Roanna watched as Webb and Jessie sat down in the swing, their fingers laced together. Webb had gotten a lot bigger in the past year; Jessie looked little sitting beside him. He was playing football, and his shoulders were twice
as wide as Jessie's. Grandmother, she'd heard one of the aunts say, doted on the boy. Webb and his mama, Aunt Yvonne, lived here at Davencourt with Grandmother, because Webb's daddy was dead, too.
Webb was a Tallant, from Grandmother's side of the family; she was his great-aunt. Roanna was only seven, but she knew the intricacies of kinship, having practically absorbed it through her skin during the hours she'd spent listening to the grown-ups talk about family. Grandmother had been a Tallant until she'd married Grandpa and turned into a Davenport. Webb's grandfather, who had also been named Webb, was Grandmother's favorite brother. She had loved him a whole lot, just as she had loved his son, who had been Webb's father. Now there was only Webb, and she loved him a whole lot, too.
Webb was only Roanna's second cousin, while Jessie was her first cousin, which was a lot closer. Roanna wished it were the other way around, because she would rather be close kin to Webb than to Jessie. Second cousins weren't much more than kissing cousins, was what Aunt Gloria had said once. The concept had so intrigued Roanna that at the last family reunion she had stare' and at all her relatives, trying to see who kissed who, so she would know who wasn't really kin. She had figured out that the people they saw only once a year, at the reunion, were the ones who did the most kissing. That made her feel better. She saw Webb all the time, and he didn't kiss her, so they were closer than kissing cousins.
"Don't be ridiculous," Grandmother said now, her voice cutting sharply through the muted arguments over who would be stuck with Roanna, and jerking Roanna's attention back to her eavesdropping.
"Jessie and Roanna are both Davenports. They'll live here, of course."
Live at Davencourt! Equal parts of terror and relief displaced the misery in Roanna's chest. Relief that someone wanted her after all, and she wouldn't have to go to the Orphans' Home like Jessie had said she would. The terror came from the prospect of being under Grandmother's thumb all day, every day. Roanna loved her grandmother, but she was a little afraid of her, too, and she knew she'd never be able to be as perfect as Grandmother expected. She was always getting dirty, or tearing her clothes, or dropping something and breaking it. Food somehow always managed to fall off her fork and into her lap, and sometimes she forgot to pay attention when reaching for her milk, and knocked the glass over. Jessie said she was a clumsy clod.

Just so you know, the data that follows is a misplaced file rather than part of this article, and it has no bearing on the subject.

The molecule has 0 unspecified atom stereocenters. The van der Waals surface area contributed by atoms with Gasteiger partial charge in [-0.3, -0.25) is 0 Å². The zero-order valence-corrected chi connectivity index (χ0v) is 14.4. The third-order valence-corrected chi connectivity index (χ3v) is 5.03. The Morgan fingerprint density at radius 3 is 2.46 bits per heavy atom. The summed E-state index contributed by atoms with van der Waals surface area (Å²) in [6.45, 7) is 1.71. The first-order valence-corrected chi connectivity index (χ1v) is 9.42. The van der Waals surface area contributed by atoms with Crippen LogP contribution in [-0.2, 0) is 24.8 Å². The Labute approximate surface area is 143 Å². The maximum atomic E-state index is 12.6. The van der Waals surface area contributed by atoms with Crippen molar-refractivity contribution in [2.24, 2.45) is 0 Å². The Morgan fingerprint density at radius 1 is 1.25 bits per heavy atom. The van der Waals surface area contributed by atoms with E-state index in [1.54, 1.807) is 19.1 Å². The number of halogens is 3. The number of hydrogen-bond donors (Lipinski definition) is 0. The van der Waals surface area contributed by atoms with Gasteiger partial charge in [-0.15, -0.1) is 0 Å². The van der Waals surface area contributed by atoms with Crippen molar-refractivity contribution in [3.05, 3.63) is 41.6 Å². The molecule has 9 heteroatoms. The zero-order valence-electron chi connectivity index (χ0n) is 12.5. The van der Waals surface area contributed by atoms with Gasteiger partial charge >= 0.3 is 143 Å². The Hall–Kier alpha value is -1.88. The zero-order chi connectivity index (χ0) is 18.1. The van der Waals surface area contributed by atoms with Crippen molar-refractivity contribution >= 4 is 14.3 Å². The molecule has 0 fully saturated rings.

Roanna sighed. She always felt clumsy, fumbling around under Grandmother's eagle eye. The only time she wasn't clumsy was when she was on a horse. Well, she had fallen off Thunderbolt, but she was used to her pony and Thunderbolt was so fat she hadn't been able to get a good grip with her legs. But usually she stuck to the saddle like a cocklebur, that's what Loyal always said, and he took care of all Grandmother's horses so he should know. Roanna loved riding almost as much as she had loved Mama and Daddy. The upper part of her felt like she was flying, but with her legs she could feel the horse's strength and muscles, as if she was that strong. That was one good part about living with Grandmother; she would be able to ride every day, and Loyal could teach her how to stay on the bigger horses.
But the best part was that Webb and his mama lived here, too, and she'd see him every day.
Suddenly she jumped down from the window seat and raced through the house, forgetting that she was wearing her slick-soled Sunday shoes instead of her sneakers until she skidded on the hardwood floor and almost slid into a table. Aunt Gloria's sharp admonition rang in the air behind her, but Roanna ignored it as she wrestled with the heavy front door, using all of her slight weight to tug it open enough that she could slip through. Then she was running across the lawn toward Webb and Jessie, her knees kicking up the skirt of her dress with every step.
Halfway there the knot of misery in her chest suddenly unwound, and she began sobbing. Webb watched her coming, and his expression changed. He let go of Jessie's hand and held his arms out to Roanna. She hurled herself into his lap, setting the swing to bumping. Jessie said sharply, "You're making a mess, Roanna. Go blow your nose."
But Webb said, "Here's my handkerchief," and wiped Roanna's face himself. Then he simply held her, her face buried against his shoulder, while she sobbed so violently that her entire little body heaved.
"Oh, God," Jessie said in disgust.